I think that turbolinks is great: it mades it easy to add AJAX PushState to your Rails Applications. The only problem with that is that we can’t use it any WEB application, because it’s a Ruby Gem. So I did some ugly-but-easy hacks and add it to this very site. I will describe the steps above.

First things first

  • This site is OpenSource.
  • I’m using Jekyll alongside with less, bower, grunt and of course, node and npm.
  • You can take a look at these commits to see what I did.

With that said, let’s do the thing.

Well, turbolinks is a rubygem, but it has a lot of dependencies, and Jekyll don’t have the Rails Asset Pipeline, so I can’t figure out how to use this way.

So, to get the pure turbolinks file, I used grunt-curl and compiled it to javascript using grunt-contrib-coffee:

curl: {
  turbolinks: {
    src: 'https://raw.github.com/rails/turbolinks/master/lib/assets/javascripts/turbolinks.js.coffee',
    dest: '_assets/turbolinks.coffee'
coffee: {
  compile: {
    files: {
      '_assets/turbolinks.coffee.js': '_assets/turbolinks.coffee'
concat: {
  dist: {
    src: [
      // other JS files
    dest: 'js/up.min.js'
uglify: {
  build: {
    src: 'js/up.min.js',
    dest: 'js/up.min.js'

As you can see, I get always the last file from trunk and compile to plain old JavaScript. After that, I also concatenate it with other JS files and uglify the result (using grunt-contrib-concat and grunt-contrib-uglify, respectively).

Dealing with style="background-image: url(image.jpg);"

For some reason I’m now quite sure, turbolinks mess up with this kind of style declaration (which I use in the image headers). The solution I’ve found is kinda weird, but it works:

var reloadImages = function() {
  var styles, style, url, _i, _len, _el;
  styles = Array.prototype.slice.call(
  for (_i = 0, _len = styles.length; _i < _len; _i++) {
    _el = styles[_i];
    style = _el.getAttribute("style");
    if (!(style.indexOf("url(") > -1)) {
    url = style.match(/url\((.*)\)/)[1];
    _el.style.backgroundImage = "url(" + url + ")";
$(document).on("page:change", function() {

The twitter button adds a script to the head, which turbolinks doesn’t replace, so, it gets buggy. To fix that I changed a little the default button markup:

<a  href="https://twitter.com/share" class="twitter-share-button"
data-lang="en" data-size="large"
data-url="{{ site.production_url }}{{ page.url }}"
data-text="{{ page.title }}">
  var js,fjs=d.getElementsByTagName(s)[0];

And add something at the page change event:

var twttr;
$(document).on("page:change", function() {
  if (twttr) {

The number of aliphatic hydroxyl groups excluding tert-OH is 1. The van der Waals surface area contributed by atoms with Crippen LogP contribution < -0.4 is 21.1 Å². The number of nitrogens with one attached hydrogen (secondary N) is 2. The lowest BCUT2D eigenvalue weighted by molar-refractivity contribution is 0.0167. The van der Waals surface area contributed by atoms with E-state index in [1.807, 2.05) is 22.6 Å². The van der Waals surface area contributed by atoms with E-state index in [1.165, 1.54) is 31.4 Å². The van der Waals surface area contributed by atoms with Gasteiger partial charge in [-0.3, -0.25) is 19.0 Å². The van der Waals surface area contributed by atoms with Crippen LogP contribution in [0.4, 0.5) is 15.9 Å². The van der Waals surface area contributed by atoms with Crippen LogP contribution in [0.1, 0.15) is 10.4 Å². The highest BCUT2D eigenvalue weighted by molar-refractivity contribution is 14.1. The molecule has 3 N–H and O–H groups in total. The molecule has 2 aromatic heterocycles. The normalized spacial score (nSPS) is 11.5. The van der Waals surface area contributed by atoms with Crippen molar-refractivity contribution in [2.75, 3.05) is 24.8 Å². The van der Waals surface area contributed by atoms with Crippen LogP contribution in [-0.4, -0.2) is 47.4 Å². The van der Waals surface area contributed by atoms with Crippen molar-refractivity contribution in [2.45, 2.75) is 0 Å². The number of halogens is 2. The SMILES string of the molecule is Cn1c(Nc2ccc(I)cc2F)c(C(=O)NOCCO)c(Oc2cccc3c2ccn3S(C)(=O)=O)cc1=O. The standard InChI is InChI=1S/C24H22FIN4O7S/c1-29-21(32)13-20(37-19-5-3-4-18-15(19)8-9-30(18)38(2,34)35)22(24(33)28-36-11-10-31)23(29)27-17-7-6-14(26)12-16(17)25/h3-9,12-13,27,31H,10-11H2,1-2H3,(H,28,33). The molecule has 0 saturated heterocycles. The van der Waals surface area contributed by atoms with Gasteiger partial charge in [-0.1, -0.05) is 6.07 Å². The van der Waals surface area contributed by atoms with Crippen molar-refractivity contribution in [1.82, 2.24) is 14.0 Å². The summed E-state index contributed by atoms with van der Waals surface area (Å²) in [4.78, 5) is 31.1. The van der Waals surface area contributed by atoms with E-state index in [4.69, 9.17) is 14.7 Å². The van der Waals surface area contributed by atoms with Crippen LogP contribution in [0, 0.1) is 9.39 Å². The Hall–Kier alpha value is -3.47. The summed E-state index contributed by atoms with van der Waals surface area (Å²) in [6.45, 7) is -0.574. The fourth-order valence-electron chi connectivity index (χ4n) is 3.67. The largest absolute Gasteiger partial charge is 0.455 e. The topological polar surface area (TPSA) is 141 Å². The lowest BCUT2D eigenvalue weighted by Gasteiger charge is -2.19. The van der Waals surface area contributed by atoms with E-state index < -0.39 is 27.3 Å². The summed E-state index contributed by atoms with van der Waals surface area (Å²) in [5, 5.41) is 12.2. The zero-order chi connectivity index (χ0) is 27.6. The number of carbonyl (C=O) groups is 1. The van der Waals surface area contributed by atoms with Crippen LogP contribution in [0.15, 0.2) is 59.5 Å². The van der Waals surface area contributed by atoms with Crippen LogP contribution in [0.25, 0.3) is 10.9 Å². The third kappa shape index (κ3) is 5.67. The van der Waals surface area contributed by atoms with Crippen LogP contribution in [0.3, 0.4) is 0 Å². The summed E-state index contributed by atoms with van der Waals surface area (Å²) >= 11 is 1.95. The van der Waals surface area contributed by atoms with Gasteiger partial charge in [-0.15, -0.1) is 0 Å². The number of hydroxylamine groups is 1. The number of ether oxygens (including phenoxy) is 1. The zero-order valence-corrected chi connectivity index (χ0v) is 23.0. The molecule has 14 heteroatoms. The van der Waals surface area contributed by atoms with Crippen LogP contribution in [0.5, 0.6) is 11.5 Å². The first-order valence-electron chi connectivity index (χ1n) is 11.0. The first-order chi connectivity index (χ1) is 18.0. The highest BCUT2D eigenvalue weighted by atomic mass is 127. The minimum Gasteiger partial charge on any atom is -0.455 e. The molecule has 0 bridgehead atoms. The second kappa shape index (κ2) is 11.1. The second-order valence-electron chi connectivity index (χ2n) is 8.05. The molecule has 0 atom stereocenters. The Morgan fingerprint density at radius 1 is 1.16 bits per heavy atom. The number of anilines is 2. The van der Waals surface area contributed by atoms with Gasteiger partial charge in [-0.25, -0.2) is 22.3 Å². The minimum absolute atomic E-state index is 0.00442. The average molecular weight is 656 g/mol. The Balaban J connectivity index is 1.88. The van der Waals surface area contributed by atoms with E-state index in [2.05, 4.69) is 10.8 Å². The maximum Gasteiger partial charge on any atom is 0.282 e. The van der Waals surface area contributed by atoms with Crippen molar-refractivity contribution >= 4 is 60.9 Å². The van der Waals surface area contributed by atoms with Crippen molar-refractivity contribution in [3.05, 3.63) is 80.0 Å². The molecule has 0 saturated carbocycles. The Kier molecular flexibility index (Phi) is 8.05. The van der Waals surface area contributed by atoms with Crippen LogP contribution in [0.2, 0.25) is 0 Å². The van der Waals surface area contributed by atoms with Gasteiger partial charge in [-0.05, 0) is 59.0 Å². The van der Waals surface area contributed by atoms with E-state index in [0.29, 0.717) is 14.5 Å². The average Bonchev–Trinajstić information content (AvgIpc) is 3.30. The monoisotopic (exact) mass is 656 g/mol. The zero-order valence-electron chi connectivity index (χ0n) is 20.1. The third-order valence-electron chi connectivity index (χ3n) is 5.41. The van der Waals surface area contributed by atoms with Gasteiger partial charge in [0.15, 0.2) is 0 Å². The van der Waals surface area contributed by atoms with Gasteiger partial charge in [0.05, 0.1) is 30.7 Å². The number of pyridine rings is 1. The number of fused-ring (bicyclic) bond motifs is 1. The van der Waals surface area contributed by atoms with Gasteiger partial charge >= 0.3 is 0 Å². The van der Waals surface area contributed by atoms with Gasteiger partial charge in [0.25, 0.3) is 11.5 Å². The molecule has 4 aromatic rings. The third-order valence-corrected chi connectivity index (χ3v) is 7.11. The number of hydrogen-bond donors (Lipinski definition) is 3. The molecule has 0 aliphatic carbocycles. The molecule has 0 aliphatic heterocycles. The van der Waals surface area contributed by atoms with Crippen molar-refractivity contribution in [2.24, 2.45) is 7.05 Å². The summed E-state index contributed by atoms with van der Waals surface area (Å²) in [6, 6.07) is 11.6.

It was the best solution I’ve found.

Dealing with Disqus load on bottom

I changed the Disqus scripts to only load the commends when the user reach the bottom of the page:

<div id="disqus_thread">
  Loading Comments...
<script type="text/javascript">
  var disqus_loaded = false;
  var disqus_shortname = '{{ site.disqus_shortname }}';

  function load_disqus () {
    disqus_loaded = true;
    var dsq = document.createElement('script');
    dsq.type = 'text/javascript';
    dsq.async = true;
    dsq.src = 'http://' + disqus_shortname + '.disqus.com/embed.js';
    (document.getElementsByTagName('head')[0] || document.getElementsByTagName('body')[0]).appendChild(dsq);

  window.onscroll = function(e) {
    var   currentScroll = (window.innerHeight + window.scrollY)
        , elScroll = document.getElementById('disqus_thread').offsetTop;
    if (currentScroll >= elScroll && disqus_loaded == false) {
<noscript>Please enable JavaScript to view the <a href="http://disqus.com/?ref_noscript">comments powered by Disqus.</a></noscript>

But it causes me some trouble with Turbolinks. To fix that, I simply did:

$(document).on("page:fetch", function() {
  window.onscroll = void 0;

And it worked!

I also decided to add nprogress, a lib that provides the loading bar medium-style (and youtube-style). I had to add it to my bower.json, add the import in my less file (with a (less) prefix, so it imports it as a less file) and mix it up in my js. I also had to bind the events to nprogress, like this:

$(document).on("page:fetch", function() {

$(document).on("page:change", function() {

$(document).on("page:restore", function() {

// hides the spinner
NProgress.configure({ showSpinner: false });

And it was working as expected.

The Final Countdown

The result is what you’re seeing right now. I found it neat and it loads really faster. Hope you like it!